Evening circles sunlight from the sky,
mirrors my window, one way. Outside
I must be museumed, diorama’d, aglow.
I turn to see who’s watching, find
the one man I’d forgotten to expect,
and behind him, through him,
blurred into his face and eyes, a wall
of books I read once, shelved, walk by
occasionally, fingering their spines.
My wife steps from the shower, dries
and wanders by. I comment on the blinds.
Who cares? she sighs. And suddenly I see
what I’ve been doing this whole time.
A Jack Gilbert Poem
Gianna is like Linda is like
Michiko. They are dead, or will be,
and what’s the difference, really?
But there is a pleasure in them,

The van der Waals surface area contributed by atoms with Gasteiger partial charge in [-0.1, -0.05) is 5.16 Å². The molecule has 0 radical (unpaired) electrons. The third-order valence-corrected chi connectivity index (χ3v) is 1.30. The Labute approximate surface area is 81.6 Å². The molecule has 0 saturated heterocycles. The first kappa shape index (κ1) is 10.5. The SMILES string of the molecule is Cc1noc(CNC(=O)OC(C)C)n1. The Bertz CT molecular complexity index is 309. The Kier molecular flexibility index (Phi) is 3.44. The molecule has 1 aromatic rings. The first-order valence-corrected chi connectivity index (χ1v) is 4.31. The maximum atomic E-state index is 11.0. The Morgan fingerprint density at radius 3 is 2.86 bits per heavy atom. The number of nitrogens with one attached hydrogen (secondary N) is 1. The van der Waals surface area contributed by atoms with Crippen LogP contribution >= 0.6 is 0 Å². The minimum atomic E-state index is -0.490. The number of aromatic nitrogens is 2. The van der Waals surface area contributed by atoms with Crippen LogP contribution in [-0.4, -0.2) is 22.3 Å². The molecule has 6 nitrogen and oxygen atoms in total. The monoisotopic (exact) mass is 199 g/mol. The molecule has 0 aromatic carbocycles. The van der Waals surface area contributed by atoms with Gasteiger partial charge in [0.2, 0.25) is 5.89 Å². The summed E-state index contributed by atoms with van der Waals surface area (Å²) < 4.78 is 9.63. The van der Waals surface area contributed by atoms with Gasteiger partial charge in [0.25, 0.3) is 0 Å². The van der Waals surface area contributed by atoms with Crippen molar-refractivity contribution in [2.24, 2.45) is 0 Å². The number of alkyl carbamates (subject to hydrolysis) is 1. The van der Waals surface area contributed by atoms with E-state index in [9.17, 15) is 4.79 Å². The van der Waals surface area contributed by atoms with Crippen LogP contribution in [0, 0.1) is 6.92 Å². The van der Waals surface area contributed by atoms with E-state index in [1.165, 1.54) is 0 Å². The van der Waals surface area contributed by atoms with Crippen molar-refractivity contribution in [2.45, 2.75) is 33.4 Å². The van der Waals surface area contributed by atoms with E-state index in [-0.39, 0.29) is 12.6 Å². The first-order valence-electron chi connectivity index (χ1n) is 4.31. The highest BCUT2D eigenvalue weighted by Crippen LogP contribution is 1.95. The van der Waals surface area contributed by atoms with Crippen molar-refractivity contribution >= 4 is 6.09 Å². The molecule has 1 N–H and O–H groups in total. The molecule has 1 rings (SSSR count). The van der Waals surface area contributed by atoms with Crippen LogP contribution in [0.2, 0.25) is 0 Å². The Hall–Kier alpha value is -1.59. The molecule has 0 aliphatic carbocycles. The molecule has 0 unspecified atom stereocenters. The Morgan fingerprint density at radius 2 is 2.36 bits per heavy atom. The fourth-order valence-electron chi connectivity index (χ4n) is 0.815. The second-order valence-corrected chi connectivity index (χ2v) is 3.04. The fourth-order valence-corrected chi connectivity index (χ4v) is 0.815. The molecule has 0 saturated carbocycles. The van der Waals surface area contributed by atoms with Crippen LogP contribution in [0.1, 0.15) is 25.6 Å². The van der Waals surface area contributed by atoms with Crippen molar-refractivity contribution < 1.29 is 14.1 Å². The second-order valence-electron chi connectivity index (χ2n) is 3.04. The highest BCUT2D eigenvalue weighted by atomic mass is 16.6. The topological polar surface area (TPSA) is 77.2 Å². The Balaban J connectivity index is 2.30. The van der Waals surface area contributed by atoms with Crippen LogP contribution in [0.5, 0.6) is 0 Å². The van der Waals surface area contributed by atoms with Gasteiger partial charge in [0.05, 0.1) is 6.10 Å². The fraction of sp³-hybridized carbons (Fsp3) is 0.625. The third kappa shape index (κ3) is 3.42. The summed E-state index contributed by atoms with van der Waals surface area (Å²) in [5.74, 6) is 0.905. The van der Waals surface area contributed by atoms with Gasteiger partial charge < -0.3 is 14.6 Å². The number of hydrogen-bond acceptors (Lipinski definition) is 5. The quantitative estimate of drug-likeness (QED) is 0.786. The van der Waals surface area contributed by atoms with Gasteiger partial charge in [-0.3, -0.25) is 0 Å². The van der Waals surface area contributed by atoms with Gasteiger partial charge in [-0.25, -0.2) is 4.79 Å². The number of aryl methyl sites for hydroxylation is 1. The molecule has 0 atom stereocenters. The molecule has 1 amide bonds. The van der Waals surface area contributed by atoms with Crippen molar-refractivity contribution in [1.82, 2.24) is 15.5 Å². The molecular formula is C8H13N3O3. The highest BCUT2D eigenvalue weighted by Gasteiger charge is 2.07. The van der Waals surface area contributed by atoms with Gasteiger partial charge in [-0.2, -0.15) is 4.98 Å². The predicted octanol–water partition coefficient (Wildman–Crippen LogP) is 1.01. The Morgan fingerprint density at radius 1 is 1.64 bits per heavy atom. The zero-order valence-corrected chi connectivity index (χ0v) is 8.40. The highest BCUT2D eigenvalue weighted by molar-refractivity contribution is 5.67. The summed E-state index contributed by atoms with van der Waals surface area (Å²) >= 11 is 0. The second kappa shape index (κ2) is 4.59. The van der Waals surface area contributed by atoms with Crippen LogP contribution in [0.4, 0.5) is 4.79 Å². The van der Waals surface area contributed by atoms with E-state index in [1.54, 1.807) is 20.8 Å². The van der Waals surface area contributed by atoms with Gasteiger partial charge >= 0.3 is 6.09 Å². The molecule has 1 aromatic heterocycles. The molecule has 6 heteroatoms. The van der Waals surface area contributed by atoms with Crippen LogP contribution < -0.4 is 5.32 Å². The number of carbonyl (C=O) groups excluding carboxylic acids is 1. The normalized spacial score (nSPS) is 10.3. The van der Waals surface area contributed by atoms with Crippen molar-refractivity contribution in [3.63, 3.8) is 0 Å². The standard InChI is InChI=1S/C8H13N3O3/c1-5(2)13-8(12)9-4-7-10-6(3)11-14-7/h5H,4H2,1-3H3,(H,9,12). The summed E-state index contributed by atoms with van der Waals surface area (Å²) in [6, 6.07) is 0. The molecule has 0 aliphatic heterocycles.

and a pleasure inside that pleasure.
And a pleasure inside the memory
of those pleasures. It is like the old
Greek woman carrying firewood
up the hill outside my window
who knows, despite it all,
that spring is coming.
It is also like Pittsburgh.
Rob Taylor is the author of the poetry collection The Other Side of Ourselves (Cormorant Books, 2011). He lives with his wife, Marta, in Vancouver, where he is the Poetry Editor at PRISM international and a coordinator of the Dead Poets Reading Series.
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